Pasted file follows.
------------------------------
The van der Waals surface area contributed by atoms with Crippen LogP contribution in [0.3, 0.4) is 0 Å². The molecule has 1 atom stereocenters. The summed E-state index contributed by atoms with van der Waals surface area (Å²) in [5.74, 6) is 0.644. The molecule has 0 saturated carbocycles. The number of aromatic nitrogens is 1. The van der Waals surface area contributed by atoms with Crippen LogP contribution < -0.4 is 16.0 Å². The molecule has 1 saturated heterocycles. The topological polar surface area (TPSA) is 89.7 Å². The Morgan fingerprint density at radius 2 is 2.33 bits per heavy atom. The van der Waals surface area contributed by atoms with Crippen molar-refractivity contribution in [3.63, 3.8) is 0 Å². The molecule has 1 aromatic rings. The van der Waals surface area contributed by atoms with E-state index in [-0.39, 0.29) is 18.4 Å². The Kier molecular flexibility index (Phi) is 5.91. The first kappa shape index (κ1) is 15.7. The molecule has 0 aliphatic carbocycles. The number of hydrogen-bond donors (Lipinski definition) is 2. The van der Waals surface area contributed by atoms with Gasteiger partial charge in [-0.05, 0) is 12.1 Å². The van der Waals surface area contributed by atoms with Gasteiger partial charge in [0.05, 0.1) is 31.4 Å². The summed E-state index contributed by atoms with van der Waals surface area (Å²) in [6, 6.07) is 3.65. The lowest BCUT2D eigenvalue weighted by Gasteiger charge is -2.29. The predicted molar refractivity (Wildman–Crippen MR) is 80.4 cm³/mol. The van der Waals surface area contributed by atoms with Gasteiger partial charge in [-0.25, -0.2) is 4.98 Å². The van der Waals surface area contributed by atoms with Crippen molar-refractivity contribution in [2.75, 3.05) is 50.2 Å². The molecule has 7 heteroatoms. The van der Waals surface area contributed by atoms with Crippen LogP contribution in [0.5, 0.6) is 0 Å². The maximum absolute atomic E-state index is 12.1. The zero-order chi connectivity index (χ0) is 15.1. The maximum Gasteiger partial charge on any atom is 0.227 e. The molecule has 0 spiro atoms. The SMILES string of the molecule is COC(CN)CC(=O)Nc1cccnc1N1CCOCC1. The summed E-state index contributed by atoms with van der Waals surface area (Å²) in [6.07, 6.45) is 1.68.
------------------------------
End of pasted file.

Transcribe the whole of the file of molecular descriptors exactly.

The van der Waals surface area contributed by atoms with Crippen LogP contribution in [0.3, 0.4) is 0 Å². The molecule has 1 atom stereocenters. The summed E-state index contributed by atoms with van der Waals surface area (Å²) in [5.74, 6) is 0.644. The molecule has 0 saturated carbocycles. The number of aromatic nitrogens is 1. The van der Waals surface area contributed by atoms with Crippen LogP contribution < -0.4 is 16.0 Å². The molecule has 1 saturated heterocycles. The topological polar surface area (TPSA) is 89.7 Å². The Morgan fingerprint density at radius 2 is 2.33 bits per heavy atom. The van der Waals surface area contributed by atoms with Crippen molar-refractivity contribution in [3.63, 3.8) is 0 Å². The molecule has 1 aromatic rings. The van der Waals surface area contributed by atoms with E-state index in [-0.39, 0.29) is 18.4 Å². The Kier molecular flexibility index (Phi) is 5.91. The first kappa shape index (κ1) is 15.7. The molecule has 0 aliphatic carbocycles. The number of hydrogen-bond donors (Lipinski definition) is 2. The van der Waals surface area contributed by atoms with Gasteiger partial charge in [-0.05, 0) is 12.1 Å². The van der Waals surface area contributed by atoms with Gasteiger partial charge in [0.05, 0.1) is 31.4 Å². The summed E-state index contributed by atoms with van der Waals surface area (Å²) in [6, 6.07) is 3.65. The lowest BCUT2D eigenvalue weighted by Gasteiger charge is -2.29. The predicted molar refractivity (Wildman–Crippen MR) is 80.4 cm³/mol. The van der Waals surface area contributed by atoms with Gasteiger partial charge in [-0.25, -0.2) is 4.98 Å². The van der Waals surface area contributed by atoms with Crippen molar-refractivity contribution in [2.75, 3.05) is 50.2 Å². The molecule has 7 heteroatoms. The van der Waals surface area contributed by atoms with Crippen LogP contribution in [0.5, 0.6) is 0 Å². The maximum absolute atomic E-state index is 12.1. The zero-order chi connectivity index (χ0) is 15.1. The maximum Gasteiger partial charge on any atom is 0.227 e. The molecule has 0 spiro atoms. The SMILES string of the molecule is COC(CN)CC(=O)Nc1cccnc1N1CCOCC1. The summed E-state index contributed by atoms with van der Waals surface area (Å²) in [6.07, 6.45) is 1.68.